SPENKUCH: I find three things. One: yes, Protestantism increases labor income in modern-day Germany. Two: Protestants work longer hours than Catholics. And three: they don’t earn higher wages. Meaning yes, Protestants are a little bit more prosperous but because they work more."

Freakonomics Radio Live: “Jesus Could Have Been a Pigeon.” - Freakonomics Freakonomics - "we found that a third of guests who frequently stay at five-star hotels have cried because of a bad hotel experience. I think that probably says a lot more about the demanding, fragile, unresilient, non-gritty state of spoiled people than it does about anything else...
DUBNER: So a dove is all peace and purity, and a pigeon is a garbage eater.
JEROLMACK: That’s right. And there’s many languages that don’t even have a different word for pigeon and dove, and a lot of — if you’ve ever gone to a wedding or to the Olympics and they release doves, these are white homing pigeons that will leave and fly away and go back to the owner who’s bred them and trained them to fly. I argue that a lot of religious iconography of Jesus as the spirit descending — Jesus could have been a pigeon. We don’t actually know whether that was a pigeon or a dove...
the state where the most lottery tickets are bought is Massachusetts, my home state — a lot of very educated, wealthy people in Massachusetts. And it turns out, Gallup did a poll, 2016, so not that long ago, and people making more than $90,000 a year are actually likelier to buy lottery tickets than people making below $36,000 a year... people with bachelor’s degrees are actually likelier to play the lottery than people with no college education."

Freakonomics Radio Live: “We Thought of a Way to Manipulate Your Perception of Time.” - Freakonomics Freakonomics - "DUBNER: Overall what share of the collective missions would you say are driven by scientific concerns, and not political or economic concerns?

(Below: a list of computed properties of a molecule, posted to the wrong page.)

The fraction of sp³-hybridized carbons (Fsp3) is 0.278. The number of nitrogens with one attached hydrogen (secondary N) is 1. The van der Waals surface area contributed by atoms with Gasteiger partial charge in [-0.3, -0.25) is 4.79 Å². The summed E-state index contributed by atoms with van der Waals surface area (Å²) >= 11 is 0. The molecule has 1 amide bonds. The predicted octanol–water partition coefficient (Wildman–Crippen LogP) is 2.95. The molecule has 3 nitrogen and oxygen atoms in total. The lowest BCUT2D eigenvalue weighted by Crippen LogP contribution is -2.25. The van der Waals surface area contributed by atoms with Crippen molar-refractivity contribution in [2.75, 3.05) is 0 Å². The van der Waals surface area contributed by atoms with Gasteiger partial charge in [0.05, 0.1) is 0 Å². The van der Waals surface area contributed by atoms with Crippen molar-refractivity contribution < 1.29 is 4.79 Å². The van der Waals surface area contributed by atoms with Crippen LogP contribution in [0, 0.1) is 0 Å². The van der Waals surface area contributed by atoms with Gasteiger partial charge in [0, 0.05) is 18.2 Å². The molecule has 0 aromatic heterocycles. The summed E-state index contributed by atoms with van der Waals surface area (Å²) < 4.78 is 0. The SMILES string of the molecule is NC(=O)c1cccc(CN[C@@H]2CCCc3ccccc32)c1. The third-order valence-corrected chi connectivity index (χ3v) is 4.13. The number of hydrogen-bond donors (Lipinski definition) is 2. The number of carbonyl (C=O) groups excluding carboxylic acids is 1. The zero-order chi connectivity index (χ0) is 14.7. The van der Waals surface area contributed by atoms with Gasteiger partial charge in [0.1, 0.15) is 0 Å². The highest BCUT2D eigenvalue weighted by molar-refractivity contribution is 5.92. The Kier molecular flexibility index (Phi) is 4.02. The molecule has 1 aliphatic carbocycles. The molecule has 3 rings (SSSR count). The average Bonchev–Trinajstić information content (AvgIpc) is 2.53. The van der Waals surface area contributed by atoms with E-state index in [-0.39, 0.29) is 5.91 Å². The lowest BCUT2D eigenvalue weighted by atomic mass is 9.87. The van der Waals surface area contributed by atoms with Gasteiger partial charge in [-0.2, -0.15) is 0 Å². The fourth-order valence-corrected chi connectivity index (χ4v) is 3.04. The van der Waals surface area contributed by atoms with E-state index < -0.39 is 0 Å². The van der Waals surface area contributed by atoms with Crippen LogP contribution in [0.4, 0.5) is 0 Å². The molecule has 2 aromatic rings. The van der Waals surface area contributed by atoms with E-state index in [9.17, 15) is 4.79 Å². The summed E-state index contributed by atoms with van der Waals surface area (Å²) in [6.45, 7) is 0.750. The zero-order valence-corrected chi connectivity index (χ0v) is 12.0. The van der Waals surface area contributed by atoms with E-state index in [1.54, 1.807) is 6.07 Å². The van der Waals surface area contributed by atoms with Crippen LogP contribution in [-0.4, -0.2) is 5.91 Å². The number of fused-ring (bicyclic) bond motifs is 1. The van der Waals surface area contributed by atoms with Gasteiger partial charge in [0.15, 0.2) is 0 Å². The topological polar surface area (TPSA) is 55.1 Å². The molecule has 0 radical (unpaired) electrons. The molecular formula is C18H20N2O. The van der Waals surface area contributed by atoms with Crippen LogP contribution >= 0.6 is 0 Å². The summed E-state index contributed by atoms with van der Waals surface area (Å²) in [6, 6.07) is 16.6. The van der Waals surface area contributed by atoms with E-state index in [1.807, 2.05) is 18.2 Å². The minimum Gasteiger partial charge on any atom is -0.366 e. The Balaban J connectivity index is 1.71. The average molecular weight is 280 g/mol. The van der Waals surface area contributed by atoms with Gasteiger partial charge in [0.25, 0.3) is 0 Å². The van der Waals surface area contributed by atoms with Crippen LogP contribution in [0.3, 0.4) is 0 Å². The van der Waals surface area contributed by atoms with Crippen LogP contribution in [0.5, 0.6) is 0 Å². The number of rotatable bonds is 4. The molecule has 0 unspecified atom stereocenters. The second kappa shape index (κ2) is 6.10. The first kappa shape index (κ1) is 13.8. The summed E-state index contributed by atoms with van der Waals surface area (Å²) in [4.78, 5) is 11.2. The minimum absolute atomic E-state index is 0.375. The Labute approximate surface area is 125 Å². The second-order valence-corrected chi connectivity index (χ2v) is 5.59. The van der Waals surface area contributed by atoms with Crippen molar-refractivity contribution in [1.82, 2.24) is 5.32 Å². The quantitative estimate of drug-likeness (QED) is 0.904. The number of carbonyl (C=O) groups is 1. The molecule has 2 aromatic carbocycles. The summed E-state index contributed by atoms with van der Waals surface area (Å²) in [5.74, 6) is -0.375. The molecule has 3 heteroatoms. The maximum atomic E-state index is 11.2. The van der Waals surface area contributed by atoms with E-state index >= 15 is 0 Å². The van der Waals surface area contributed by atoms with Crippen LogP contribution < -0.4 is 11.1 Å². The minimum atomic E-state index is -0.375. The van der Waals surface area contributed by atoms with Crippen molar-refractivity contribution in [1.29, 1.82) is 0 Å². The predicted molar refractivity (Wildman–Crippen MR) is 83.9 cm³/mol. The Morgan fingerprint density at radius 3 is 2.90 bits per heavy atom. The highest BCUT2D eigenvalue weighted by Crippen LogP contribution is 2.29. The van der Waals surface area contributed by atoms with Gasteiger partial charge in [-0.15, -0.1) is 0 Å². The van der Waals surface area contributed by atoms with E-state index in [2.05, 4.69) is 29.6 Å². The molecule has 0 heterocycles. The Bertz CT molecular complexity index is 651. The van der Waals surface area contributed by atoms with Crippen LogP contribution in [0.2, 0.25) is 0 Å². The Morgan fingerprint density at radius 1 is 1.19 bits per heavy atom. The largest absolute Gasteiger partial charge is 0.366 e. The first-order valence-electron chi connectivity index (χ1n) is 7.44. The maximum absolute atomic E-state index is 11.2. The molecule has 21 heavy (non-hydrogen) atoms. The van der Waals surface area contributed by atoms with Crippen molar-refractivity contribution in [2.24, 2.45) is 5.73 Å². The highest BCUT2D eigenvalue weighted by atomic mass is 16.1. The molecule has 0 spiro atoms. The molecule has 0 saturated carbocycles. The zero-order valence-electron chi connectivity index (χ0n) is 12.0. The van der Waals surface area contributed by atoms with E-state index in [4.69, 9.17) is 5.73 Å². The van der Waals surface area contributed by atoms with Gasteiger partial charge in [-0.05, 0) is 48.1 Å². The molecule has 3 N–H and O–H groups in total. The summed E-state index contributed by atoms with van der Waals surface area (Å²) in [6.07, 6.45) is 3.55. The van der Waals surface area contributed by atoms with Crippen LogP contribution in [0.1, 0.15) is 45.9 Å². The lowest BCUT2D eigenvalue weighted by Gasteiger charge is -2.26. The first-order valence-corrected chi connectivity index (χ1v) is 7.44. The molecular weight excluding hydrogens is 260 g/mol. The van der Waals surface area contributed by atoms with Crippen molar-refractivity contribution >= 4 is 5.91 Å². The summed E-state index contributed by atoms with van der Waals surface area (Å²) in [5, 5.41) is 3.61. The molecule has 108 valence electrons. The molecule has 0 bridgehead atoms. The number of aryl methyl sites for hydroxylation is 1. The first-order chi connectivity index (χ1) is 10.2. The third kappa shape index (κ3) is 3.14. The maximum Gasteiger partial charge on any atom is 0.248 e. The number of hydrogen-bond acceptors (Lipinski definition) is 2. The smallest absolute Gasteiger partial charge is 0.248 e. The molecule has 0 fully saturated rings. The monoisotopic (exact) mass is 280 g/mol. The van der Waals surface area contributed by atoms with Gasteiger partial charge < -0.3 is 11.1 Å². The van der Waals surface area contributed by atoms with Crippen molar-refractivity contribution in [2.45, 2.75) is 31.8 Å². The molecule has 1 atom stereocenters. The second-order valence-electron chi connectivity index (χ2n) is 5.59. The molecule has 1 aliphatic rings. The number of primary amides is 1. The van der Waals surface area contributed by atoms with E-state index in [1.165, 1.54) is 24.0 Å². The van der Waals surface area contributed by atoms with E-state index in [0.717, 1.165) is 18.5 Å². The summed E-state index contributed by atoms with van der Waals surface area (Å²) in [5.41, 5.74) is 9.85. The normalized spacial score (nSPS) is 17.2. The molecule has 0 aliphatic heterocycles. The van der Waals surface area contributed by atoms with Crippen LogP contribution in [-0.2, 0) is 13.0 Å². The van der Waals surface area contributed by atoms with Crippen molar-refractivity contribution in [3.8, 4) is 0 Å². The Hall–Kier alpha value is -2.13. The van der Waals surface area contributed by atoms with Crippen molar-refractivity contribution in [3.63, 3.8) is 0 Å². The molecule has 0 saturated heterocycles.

NOSANOV: Well, formally the answer is about 10 percent, which is the Science Mission Directorate of NASA that sends out these robotic spacecraft. If a human spaceflight expert were here, they would probably point out the tremendous advancements that come sending humans into space, and those are all true. But the human side of NASA has from the beginning been associated with political gamesmanship. And that doesn’t take away anything from it, but the pure science, the “What are the rocks on Mars made of,” that’s only about 10 percent...
HIGHHOUSE: Yes, my area is industrial organizational psychology and I’m interested specifically in hiring and interviewing. We know that intuition is a derailer. We knew way back that admissions officers for universities who knew the G.P.A. and the S.A.T. score, screwed things up when they added their holistic judgment about the students. And we find the same thing with job interviews. Expert interviewers, experienced interviewers in H.R. are actually worse than a layperson who uses structured questions that are job related and behavioral in nature."